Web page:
Advocating for Gender Equity in Medicine

September 29, 2022

In honor of Women in Medicine Month, the College of Human Medicine celebrates alumna Shikha Jain, MD. She is a renowned oncologist, advocate for gender parity in medical professions, founder of the Women in Medicine Summit and was recently named one of Medscape's Rising Stars in Medicine.

Shikha Jain, MDDuring her time as a College of Human Medicine student and co-president of the American Medical Student Association MSU chapter, Shikha Jain organized a rally at the state capitol to raise awareness of health care disparities.

That event several years ago presaged her career as an internationally renowned oncologist, a medical school professor, an expert in public health messaging, and an advocate for gender parity in the health professions.

“These inequities have existed throughout our health care system,” said Jain, MD, a 2008 College of Human Medicine graduate and now an associate professor of medicine at the University of Illinois. “The question is, has it gotten worse? The answer is yes, this pandemic has highlighted, exacerbated, and worsened inequities that have been present for ages.” For women with intersectional identities, such as race and gender orientation, the disparities are even more significant.

Jain has founded organizations, given countless lectures, and written extensively about the obstacles women face in the medical profession – all while teaching, holding administrative positions, and treating patients at the University of Illinois Cancer Center.

“I don’t sleep much,” she joked.

Although since 2019 slightly more than half of the nation’s medical students have been women, gender inequality persists in pay, promotions, and research funding, Jain said. Over the course of a career, a female physician earns on average $2 million less than her male colleagues, she said, even when accounting for maternity leaves and other variables.

“It’s an ongoing cycle because of the way the health care system is set up,” Jain said. “We see this system that is set up for women to fail.”

That is perpetuated by the fact that much of the networking goes on over drinks, on the golf course, in the locker room, or in other settings that tend to favor men and where conversations often include the phrase “I know a guy who would be perfect for that.” Even women who are promoted often are criticized for being too aggressive – or not aggressive enough, she said.

The current system not only is unfair to women physicians, but can negatively affect health care for women, Jain said, noting that patients in medical studies often disproportionately included men, particularly white men, whose symptoms for heart attack, for example, are different than for women.

“When women are in leadership positions, there is an impact on women’s health,” Jain said.

During a TEDx talk in 2019, she called for a “gender moonshot” to achieve parity for women in the medical professions. She has written on that and other subjects in medical journals and general interest publications, including CNN, USA Today, Scientific American, The Hill, US News, and Physician’s Weekly. She has been interviewed by The New York Times and The Washington Post and is a frequent guest on MSNBC, ABC, CBS, and other stations.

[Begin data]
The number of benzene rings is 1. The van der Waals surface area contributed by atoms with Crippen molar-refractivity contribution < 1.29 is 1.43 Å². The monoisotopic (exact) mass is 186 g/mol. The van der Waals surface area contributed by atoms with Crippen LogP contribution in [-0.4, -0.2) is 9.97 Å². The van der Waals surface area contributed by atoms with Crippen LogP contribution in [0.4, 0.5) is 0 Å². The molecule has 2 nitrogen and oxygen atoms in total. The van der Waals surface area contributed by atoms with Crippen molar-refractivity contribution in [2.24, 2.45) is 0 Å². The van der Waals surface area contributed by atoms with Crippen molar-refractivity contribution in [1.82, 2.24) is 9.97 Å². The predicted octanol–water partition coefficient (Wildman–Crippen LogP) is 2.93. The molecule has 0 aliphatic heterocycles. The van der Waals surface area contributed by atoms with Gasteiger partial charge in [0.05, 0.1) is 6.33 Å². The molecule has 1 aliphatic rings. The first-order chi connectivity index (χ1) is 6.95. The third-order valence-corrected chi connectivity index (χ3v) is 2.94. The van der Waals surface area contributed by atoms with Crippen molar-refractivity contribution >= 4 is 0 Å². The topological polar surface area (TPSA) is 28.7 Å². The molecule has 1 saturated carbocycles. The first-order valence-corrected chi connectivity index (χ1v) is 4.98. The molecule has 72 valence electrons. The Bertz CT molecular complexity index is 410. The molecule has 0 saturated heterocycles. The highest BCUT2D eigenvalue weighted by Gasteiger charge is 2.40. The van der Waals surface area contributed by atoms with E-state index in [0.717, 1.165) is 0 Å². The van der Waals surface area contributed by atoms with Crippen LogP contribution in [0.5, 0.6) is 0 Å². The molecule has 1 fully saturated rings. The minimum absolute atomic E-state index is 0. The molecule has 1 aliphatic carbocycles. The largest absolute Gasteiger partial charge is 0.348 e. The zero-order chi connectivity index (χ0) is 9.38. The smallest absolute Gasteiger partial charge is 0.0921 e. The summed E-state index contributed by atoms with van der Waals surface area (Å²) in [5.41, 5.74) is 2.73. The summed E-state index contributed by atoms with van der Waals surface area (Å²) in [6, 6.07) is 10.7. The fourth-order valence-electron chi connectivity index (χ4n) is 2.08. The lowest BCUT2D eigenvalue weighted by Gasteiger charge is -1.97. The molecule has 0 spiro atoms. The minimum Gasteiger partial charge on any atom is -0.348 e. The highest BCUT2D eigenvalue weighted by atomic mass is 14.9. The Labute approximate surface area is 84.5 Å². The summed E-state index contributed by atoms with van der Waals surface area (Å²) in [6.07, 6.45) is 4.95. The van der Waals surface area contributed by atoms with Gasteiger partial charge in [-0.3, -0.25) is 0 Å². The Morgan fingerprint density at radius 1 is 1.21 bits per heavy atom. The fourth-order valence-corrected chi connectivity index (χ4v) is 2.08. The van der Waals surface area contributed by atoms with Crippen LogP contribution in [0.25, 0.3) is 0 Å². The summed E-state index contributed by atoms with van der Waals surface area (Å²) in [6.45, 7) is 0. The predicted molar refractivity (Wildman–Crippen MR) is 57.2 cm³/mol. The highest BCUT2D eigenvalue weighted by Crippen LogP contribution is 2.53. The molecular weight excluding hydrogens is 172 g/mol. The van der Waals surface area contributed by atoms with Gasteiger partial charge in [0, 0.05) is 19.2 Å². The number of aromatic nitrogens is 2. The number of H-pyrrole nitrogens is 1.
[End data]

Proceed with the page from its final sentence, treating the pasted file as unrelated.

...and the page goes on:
Jain is the founder and chair of the Women in Medicine Summit and the founder and president of the nonprofit Women in Medicine organization. She co-founded and is CEO of IMPACT, a nonprofit that has worked to overcome misinformation in public health, particularly about COVID-19. During the pandemic, IMPACT created infographics and social media postings and organized vaccination clinics for the underserved in Illinois.

The Department of Homeland Security and the National Academies of Sciences, Engineering, and Medicine appointed Jain to a committee created to address misinformation about biological threats.

At the University of Illinois Cancer Center, she is the director of Communication Strategies in Medicine and associate director of Oncology Communications and Digital Innovation.

Her list of activities, honors, and achievements – including Medscape naming her one of 25 Rising Stars in Medicine in 2020 – is extensive.

“As you can see from Dr. Jain’s bio, she is incredibly accomplished,” said Sareh Parangi, MD, a professor of surgery at the Harvard Medical School, where Jain has lectured about leadership skills for women in health care.

While some male colleagues have joined the call for gender equity in medicine, “a lot more needs to be done,” Jain said. “We need to work at fixing the system, rather than fixing women in the system. We need to think more about who is missing from the table, rather than ‘I know a guy.’”

Jain traces her success and activism to her years as a College of Human Medicine student.

“I will always be grateful for the education I got at Michigan State,” she said. “It allowed me to become the physician I wanted to be.”